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Multiple Sclerosis Drug Lemtrada Gets FDA Nod

Multiple Sclerosis Drug Lemtrada Gets FDA Nod

Lemtrada FDA-approved for patients with relapsing forms of MS.

LemtradaTM (alemtuzumab) has received FDA approval for the treatment of patients with relapsing forms of multiple sclerosis (MS), Genzyme, the drug’s developer, announced.

The use of Lemtrada generally should be reserved for patients who have had an inadequate response to 2 or more drugs indicated for the treatment of MS because of its safety profile, the company noted.

The FDA approval of Lemtrada is based on 2 pivotal randomized Phase III open-label rater-blinded studies that compared treatment with Lemtrada and treatment with Rebif® (high-dose subcutaneous interferon beta-1a) in patients with relapsing remitting MS who were new to treatment (CARE-MS I) or who had relapsed while receiving previous therapy (CARE-MS II).

In CARE-MS I, Lemtrada was significantly more effective than interferon beta-1a at reducing annualized relapse rates. The difference observed in slowing disability progression did not reach statistical significance.

In CARE-MS II, Lemtrada was significantly more effective than interferon beta-1a at reducing annualized relapse rates. Accumulation of disability was significantly slowed in patients given Lemtrada vs interferon beta-1a.

Alemtuzumab is a monoclonal antibody that targets CD52, a protein abundant on T and B cells. Circulating T and B cells are thought to be responsible for the damaging inflammatory process in MS. Alemtuzumab depletes circulating T and B lymphocytes after each treatment course. Lymphocyte counts then increase over time with a reconstitution of the lymphocyte population that varies for the different lymphocyte subtypes.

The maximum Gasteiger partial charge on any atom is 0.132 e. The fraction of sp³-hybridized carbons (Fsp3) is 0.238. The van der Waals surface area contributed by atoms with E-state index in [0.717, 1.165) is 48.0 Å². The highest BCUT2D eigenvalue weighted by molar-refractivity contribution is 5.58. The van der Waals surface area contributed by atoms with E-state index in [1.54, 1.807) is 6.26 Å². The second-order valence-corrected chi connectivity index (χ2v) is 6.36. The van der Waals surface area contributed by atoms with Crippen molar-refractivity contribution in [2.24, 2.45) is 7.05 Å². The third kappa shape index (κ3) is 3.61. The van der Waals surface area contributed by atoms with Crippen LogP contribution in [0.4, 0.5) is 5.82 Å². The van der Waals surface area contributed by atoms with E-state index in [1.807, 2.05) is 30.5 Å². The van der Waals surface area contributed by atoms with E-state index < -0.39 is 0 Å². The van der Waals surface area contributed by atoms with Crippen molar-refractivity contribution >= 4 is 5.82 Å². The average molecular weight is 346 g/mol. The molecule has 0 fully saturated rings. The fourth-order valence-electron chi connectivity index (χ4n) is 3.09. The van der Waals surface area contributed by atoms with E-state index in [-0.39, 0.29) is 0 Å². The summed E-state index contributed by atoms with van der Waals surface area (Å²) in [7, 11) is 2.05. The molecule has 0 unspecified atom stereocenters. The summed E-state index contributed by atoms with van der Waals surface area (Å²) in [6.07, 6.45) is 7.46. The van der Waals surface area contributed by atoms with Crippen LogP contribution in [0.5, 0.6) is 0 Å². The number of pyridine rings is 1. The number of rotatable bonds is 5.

The Lemtrada label includes a boxed warning that notes a risk of serious, sometimes fatal autoimmune conditions and serious and life-threatening infusion reactions. The warning also notes that Lemtrada may increase the risk of malignancies, including thyroid cancer, melanoma, and lymphoproliferative disorders.

Lemtrada is available only through a restricted distribution program, the Lemtrada REMS (Risk Evaluation and Mitigation Strategy), developed to ensure that access to the drug in the United States is only through certified prescribers, healthcare facilities, and specialty pharmacies and that patients are enrolled in the REMS program. The program is intended to inform health care providers and patients about the serious risks associated with Lemtrada and the appropriate periodic monitoring required to support detection of these risks for 48 months after the last infusion.

“The FDA approval of Lemtrada is a significant milestone for people living with relapsing MS in the United States,” said Dr Timothy Coetzee, Chief Advocacy, Services and Research Officer at the National MS Society. “We are pleased that the voices of the MS community have been recognized and that people with relapsing MS will now have access to a new, needed treatment option.”

Genzyme is a Sanofi company.

 
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